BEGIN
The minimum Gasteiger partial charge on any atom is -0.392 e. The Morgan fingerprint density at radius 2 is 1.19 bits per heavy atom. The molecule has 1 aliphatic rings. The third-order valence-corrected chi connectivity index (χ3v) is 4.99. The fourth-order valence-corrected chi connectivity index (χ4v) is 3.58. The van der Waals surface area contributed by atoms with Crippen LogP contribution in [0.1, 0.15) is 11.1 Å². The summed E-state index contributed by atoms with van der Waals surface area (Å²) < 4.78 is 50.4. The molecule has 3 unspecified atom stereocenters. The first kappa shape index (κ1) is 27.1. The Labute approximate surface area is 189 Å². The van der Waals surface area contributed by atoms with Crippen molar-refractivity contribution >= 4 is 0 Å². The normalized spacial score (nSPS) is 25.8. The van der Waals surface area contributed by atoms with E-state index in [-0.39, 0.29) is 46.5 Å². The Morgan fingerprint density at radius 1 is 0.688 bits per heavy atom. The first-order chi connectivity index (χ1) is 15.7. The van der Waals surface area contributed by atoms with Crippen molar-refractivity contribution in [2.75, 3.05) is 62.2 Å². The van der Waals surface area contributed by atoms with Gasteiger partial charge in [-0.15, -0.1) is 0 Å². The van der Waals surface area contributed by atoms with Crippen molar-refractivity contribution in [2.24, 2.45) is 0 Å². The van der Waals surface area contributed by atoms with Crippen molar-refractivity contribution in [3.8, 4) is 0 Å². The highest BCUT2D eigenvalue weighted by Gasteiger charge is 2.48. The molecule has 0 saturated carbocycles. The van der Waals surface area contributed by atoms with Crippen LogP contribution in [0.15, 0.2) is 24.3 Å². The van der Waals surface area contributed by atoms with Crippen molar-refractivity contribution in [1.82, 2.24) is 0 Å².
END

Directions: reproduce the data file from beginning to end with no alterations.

The minimum Gasteiger partial charge on any atom is -0.392 e. The Morgan fingerprint density at radius 2 is 1.19 bits per heavy atom. The molecule has 1 aliphatic rings. The third-order valence-corrected chi connectivity index (χ3v) is 4.99. The fourth-order valence-corrected chi connectivity index (χ4v) is 3.58. The van der Waals surface area contributed by atoms with Crippen LogP contribution in [0.1, 0.15) is 11.1 Å². The summed E-state index contributed by atoms with van der Waals surface area (Å²) < 4.78 is 50.4. The molecule has 3 unspecified atom stereocenters. The first kappa shape index (κ1) is 27.1. The Labute approximate surface area is 189 Å². The van der Waals surface area contributed by atoms with Crippen molar-refractivity contribution >= 4 is 0 Å². The normalized spacial score (nSPS) is 25.8. The van der Waals surface area contributed by atoms with E-state index in [-0.39, 0.29) is 46.5 Å². The Morgan fingerprint density at radius 1 is 0.688 bits per heavy atom. The first-order chi connectivity index (χ1) is 15.7. The van der Waals surface area contributed by atoms with Crippen molar-refractivity contribution in [2.75, 3.05) is 62.2 Å². The van der Waals surface area contributed by atoms with Gasteiger partial charge in [-0.15, -0.1) is 0 Å². The van der Waals surface area contributed by atoms with Crippen molar-refractivity contribution in [2.24, 2.45) is 0 Å². The van der Waals surface area contributed by atoms with Crippen molar-refractivity contribution in [3.8, 4) is 0 Å². The highest BCUT2D eigenvalue weighted by Gasteiger charge is 2.48. The molecule has 0 saturated carbocycles. The van der Waals surface area contributed by atoms with Crippen LogP contribution in [0.15, 0.2) is 24.3 Å². The van der Waals surface area contributed by atoms with Crippen molar-refractivity contribution in [1.82, 2.24) is 0 Å².